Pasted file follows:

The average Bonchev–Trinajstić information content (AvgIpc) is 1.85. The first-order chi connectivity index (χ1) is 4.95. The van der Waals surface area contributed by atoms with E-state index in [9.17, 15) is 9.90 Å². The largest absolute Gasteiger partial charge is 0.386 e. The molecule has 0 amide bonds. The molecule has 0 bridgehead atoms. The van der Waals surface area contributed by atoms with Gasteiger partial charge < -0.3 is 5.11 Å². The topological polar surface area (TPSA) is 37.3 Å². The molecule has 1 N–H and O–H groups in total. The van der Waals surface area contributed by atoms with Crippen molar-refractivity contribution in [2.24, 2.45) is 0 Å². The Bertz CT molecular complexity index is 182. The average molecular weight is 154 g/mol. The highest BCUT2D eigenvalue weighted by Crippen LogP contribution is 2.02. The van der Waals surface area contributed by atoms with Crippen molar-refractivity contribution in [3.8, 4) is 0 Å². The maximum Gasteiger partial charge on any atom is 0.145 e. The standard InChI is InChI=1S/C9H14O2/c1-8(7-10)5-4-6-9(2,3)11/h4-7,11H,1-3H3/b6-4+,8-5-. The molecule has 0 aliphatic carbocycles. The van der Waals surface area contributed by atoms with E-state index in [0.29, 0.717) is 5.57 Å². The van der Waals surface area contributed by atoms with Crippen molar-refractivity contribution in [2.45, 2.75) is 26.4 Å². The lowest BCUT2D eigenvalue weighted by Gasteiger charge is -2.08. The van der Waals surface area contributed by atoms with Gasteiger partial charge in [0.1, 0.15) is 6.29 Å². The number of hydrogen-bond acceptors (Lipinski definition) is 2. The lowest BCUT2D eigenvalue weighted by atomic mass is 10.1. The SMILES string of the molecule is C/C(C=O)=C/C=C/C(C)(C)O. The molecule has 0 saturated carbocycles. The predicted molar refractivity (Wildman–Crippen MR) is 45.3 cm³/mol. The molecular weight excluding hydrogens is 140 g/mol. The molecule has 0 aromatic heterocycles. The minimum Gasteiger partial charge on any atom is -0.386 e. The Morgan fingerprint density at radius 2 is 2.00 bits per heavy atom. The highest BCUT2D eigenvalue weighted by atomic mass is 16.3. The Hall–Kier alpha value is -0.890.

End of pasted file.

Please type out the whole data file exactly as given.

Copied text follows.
The average Bonchev–Trinajstić information content (AvgIpc) is 1.85. The first-order chi connectivity index (χ1) is 4.95. The van der Waals surface area contributed by atoms with E-state index in [9.17, 15) is 9.90 Å². The largest absolute Gasteiger partial charge is 0.386 e. The molecule has 0 amide bonds. The molecule has 0 bridgehead atoms. The van der Waals surface area contributed by atoms with Gasteiger partial charge < -0.3 is 5.11 Å². The topological polar surface area (TPSA) is 37.3 Å². The molecule has 1 N–H and O–H groups in total. The van der Waals surface area contributed by atoms with Crippen molar-refractivity contribution in [2.24, 2.45) is 0 Å². The Bertz CT molecular complexity index is 182. The average molecular weight is 154 g/mol. The highest BCUT2D eigenvalue weighted by Crippen LogP contribution is 2.02. The van der Waals surface area contributed by atoms with Crippen molar-refractivity contribution in [3.8, 4) is 0 Å². The maximum Gasteiger partial charge on any atom is 0.145 e. The standard InChI is InChI=1S/C9H14O2/c1-8(7-10)5-4-6-9(2,3)11/h4-7,11H,1-3H3/b6-4+,8-5-. The molecule has 0 aliphatic carbocycles. The van der Waals surface area contributed by atoms with E-state index in [0.29, 0.717) is 5.57 Å². The van der Waals surface area contributed by atoms with Crippen molar-refractivity contribution in [2.45, 2.75) is 26.4 Å². The lowest BCUT2D eigenvalue weighted by Gasteiger charge is -2.08. The van der Waals surface area contributed by atoms with Gasteiger partial charge in [0.1, 0.15) is 6.29 Å². The number of hydrogen-bond acceptors (Lipinski definition) is 2. The lowest BCUT2D eigenvalue weighted by atomic mass is 10.1. The SMILES string of the molecule is C/C(C=O)=C/C=C/C(C)(C)O. The molecule has 0 saturated carbocycles. The predicted molar refractivity (Wildman–Crippen MR) is 45.3 cm³/mol. The molecular weight excluding hydrogens is 140 g/mol. The molecule has 0 aromatic heterocycles. The minimum Gasteiger partial charge on any atom is -0.386 e. The Morgan fingerprint density at radius 2 is 2.00 bits per heavy atom. The highest BCUT2D eigenvalue weighted by atomic mass is 16.3. The Hall–Kier alpha value is -0.890.